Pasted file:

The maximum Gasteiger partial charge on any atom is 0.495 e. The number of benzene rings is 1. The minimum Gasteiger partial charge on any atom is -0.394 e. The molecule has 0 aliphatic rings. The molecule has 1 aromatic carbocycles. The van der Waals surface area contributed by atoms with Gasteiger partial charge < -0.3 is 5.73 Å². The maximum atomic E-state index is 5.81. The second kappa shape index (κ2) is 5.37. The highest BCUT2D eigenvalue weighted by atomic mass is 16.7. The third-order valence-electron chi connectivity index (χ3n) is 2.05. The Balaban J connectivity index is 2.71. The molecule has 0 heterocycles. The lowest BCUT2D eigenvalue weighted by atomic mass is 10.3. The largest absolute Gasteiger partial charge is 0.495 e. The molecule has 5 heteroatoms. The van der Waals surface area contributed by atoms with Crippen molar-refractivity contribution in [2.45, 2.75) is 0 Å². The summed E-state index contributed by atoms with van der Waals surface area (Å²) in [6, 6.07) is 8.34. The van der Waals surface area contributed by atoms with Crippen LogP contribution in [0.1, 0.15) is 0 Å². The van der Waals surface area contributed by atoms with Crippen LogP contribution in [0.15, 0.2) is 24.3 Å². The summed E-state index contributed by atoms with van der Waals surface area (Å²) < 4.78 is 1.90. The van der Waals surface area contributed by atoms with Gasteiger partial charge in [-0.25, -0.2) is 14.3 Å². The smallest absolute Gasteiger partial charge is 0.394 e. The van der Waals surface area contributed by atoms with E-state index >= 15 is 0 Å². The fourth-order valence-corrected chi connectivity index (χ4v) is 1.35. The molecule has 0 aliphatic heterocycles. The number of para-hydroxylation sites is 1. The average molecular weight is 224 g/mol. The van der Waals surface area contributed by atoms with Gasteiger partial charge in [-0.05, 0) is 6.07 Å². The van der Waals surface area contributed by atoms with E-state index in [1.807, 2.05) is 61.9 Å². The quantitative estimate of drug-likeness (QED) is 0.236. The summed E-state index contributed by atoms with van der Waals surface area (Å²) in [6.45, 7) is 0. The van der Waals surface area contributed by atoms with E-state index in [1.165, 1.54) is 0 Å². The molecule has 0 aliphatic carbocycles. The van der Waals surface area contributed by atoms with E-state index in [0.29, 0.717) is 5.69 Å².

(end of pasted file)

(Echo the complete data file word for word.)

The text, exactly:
The maximum Gasteiger partial charge on any atom is 0.495 e. The number of benzene rings is 1. The minimum Gasteiger partial charge on any atom is -0.394 e. The molecule has 0 aliphatic rings. The molecule has 1 aromatic carbocycles. The van der Waals surface area contributed by atoms with Gasteiger partial charge < -0.3 is 5.73 Å². The maximum atomic E-state index is 5.81. The second kappa shape index (κ2) is 5.37. The highest BCUT2D eigenvalue weighted by atomic mass is 16.7. The third-order valence-electron chi connectivity index (χ3n) is 2.05. The Balaban J connectivity index is 2.71. The molecule has 0 heterocycles. The lowest BCUT2D eigenvalue weighted by atomic mass is 10.3. The largest absolute Gasteiger partial charge is 0.495 e. The molecule has 5 heteroatoms. The van der Waals surface area contributed by atoms with Crippen molar-refractivity contribution in [2.45, 2.75) is 0 Å². The summed E-state index contributed by atoms with van der Waals surface area (Å²) in [6, 6.07) is 8.34. The van der Waals surface area contributed by atoms with Crippen LogP contribution in [0.1, 0.15) is 0 Å². The van der Waals surface area contributed by atoms with Crippen LogP contribution in [0.15, 0.2) is 24.3 Å². The summed E-state index contributed by atoms with van der Waals surface area (Å²) < 4.78 is 1.90. The van der Waals surface area contributed by atoms with Gasteiger partial charge in [-0.25, -0.2) is 14.3 Å². The smallest absolute Gasteiger partial charge is 0.394 e. The van der Waals surface area contributed by atoms with E-state index >= 15 is 0 Å². The fourth-order valence-corrected chi connectivity index (χ4v) is 1.35. The molecule has 0 aliphatic heterocycles. The number of para-hydroxylation sites is 1. The average molecular weight is 224 g/mol. The van der Waals surface area contributed by atoms with Gasteiger partial charge in [-0.05, 0) is 6.07 Å². The van der Waals surface area contributed by atoms with E-state index in [1.807, 2.05) is 61.9 Å². The quantitative estimate of drug-likeness (QED) is 0.236. The summed E-state index contributed by atoms with van der Waals surface area (Å²) in [6.45, 7) is 0. The van der Waals surface area contributed by atoms with E-state index in [1.165, 1.54) is 0 Å². The molecule has 0 aliphatic carbocycles. The van der Waals surface area contributed by atoms with E-state index in [0.29, 0.717) is 5.69 Å².